THE subtropical climate of south east Queensland and its variable natural environments makes it an excellent location to bicycle all year round. These five rides include some of the best features of the south east including coastal, mountainous and woodland areas. For locals these rides are part of weekly circuits, while for visitors the easy access to these places makes them a good day trip option. The Brisbane City Council does have a bicycle hire scheme for those without their own wheels.
Brisbane river loop
Cyclists from all over Brisbane ride this loop week after week and never tire of it. It is particularly popular on Saturday and Sunday mornings. Brisbane is known as the river city and the Brisbane River is one of its best loved features. Sadly in recent years residents’ desire to be near it and enjoy its superb watery vistas has also been their downfall as the river has broken its banks and flooded parts of the city most recently in January 2013 and 2011. This river snakes backwards and forwards through endless suburbs and is wonderfully accompanied by numerous bike tracks. From the city riders follow bike paths out to the University of Queensland and past the Indooroopilly golf course, over the Indooroopilly bridge and through Sherwood, then over the railway line to Tennyson, Fairfield, Dutton Park, Highgate Hill and West End back to the city. The basic loop is 30-40km (click here to see a map) with several undulations.
Moonlight bike ride
This 20km one way ride from Toombul shopping centre (on a train line) through the Boondall wetlands and onto Sandgate features a number of habitats from mangroves to paperbark trees that appear rather ghostly in the moonlight to the quiet foreshores of Moreton Bay. The ride is flat but there are many twists and turns and it’s best to go with someone that knows the way the first time or with a good map. It can be done at any time of day but a moonlight ride is particularly fun. At Sandgate there are a number of good options for dining – Doug’s Seafood Cafe on Flinders Parade or the Full Moon Hotel on Eagle Terrace come recommended. There is a train station at Sandgate for those wanting the easier route back.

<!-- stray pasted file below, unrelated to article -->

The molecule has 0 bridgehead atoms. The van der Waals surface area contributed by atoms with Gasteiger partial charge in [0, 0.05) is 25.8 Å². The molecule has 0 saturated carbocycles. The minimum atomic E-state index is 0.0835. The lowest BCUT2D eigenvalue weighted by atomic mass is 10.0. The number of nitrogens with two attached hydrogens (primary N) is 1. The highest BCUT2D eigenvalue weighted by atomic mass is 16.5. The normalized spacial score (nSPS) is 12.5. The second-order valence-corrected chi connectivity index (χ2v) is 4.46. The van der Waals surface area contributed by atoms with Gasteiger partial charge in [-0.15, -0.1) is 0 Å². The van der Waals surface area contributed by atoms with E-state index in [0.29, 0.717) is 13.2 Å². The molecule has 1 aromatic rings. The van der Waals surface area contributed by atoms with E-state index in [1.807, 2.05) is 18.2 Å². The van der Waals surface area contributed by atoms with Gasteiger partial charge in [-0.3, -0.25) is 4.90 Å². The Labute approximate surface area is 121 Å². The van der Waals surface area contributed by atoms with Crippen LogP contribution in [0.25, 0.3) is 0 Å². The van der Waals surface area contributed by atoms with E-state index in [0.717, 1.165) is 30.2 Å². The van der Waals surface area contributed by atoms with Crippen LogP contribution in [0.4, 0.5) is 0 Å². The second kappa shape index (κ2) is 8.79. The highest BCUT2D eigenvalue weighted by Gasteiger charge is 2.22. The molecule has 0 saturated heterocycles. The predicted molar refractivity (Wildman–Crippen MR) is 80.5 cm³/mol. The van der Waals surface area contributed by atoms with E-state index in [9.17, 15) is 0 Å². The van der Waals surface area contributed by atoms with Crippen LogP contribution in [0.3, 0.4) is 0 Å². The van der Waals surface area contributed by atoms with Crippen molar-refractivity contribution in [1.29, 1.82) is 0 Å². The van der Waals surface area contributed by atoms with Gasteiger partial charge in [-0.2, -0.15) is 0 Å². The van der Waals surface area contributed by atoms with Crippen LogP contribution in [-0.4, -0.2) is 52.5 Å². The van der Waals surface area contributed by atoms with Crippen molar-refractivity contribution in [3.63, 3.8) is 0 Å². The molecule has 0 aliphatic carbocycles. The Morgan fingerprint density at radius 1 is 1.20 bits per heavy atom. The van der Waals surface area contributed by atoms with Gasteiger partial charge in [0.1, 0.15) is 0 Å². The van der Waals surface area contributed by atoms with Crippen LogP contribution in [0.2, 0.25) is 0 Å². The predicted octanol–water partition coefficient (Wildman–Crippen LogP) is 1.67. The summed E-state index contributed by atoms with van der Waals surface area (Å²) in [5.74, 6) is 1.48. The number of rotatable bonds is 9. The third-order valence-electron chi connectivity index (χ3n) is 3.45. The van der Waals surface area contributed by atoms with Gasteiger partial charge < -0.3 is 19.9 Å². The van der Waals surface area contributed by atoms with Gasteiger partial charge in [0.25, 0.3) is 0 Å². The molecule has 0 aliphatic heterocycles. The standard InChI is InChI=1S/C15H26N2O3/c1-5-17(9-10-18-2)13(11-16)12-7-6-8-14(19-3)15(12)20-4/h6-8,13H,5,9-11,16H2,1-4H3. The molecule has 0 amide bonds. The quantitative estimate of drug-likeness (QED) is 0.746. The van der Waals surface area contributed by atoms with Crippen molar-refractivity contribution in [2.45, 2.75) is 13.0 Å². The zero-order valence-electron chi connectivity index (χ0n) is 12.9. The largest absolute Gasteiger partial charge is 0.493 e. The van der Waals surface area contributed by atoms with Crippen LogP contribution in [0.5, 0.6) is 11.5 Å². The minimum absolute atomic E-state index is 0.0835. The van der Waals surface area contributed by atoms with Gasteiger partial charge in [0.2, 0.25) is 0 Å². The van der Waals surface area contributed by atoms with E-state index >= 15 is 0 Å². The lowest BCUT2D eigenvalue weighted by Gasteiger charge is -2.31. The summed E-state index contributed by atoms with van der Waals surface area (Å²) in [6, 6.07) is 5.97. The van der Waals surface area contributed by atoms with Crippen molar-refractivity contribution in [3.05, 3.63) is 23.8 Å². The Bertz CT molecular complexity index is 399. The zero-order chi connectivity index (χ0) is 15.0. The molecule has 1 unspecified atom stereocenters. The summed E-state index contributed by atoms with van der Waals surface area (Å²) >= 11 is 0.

Mt Coot-tha is the highest peak near Brisbane City at just 14km from the CBD. It is a regular riding feature for all cyclists in the south east area and features in the annual Mt Coot-tha Challenge that is part of Queensland Bike Week. There are two routes around the mountain. The back way is a 287m climb over 2.39km at a gradient of 9.4%. The front climb is just 2.56km and has a gradient of 10.5%. Many cyclists do repeat repetitions of this 10km loop early in the morning. It might sound taxing but there are cockatoos and other birdlife to enjoy, plenty of beautiful bush, the views over Brisbane and of course once you’ve done the climb it’s an easy ride across the crest of the mountain and a very fun descent! This map outlines the ride.
Daisy Hill Conservation Park is 25km south of Brisbane near Logan and a wonderful location for those that enjoy riding through the bush. There are a range of multi use trails and some dedicated single tracks mountain bike routes as well. Koalas, cockatoos and wallabies are some of the companions you might find in the forest tracks here. A map of the routes is outlined here.
Mt Nebo is part of the D’Aguilar range and 28km north of Brisbane near the suburb of The Gap. It rises to some 446m above sea level but the ride, steep initially and then undulating, rises up through bushland to the town of Nebo about 20km from The Gap (click here for a map). Cafe Boombana is an excellent spot for refreshments at Nebo. Those feeling energetic can continue the 7.24km beyond to Mt Glorious where there are more cafes and even better viewpoints. Turn around here to come back the same way or go the long way back via Samford to Brisbane.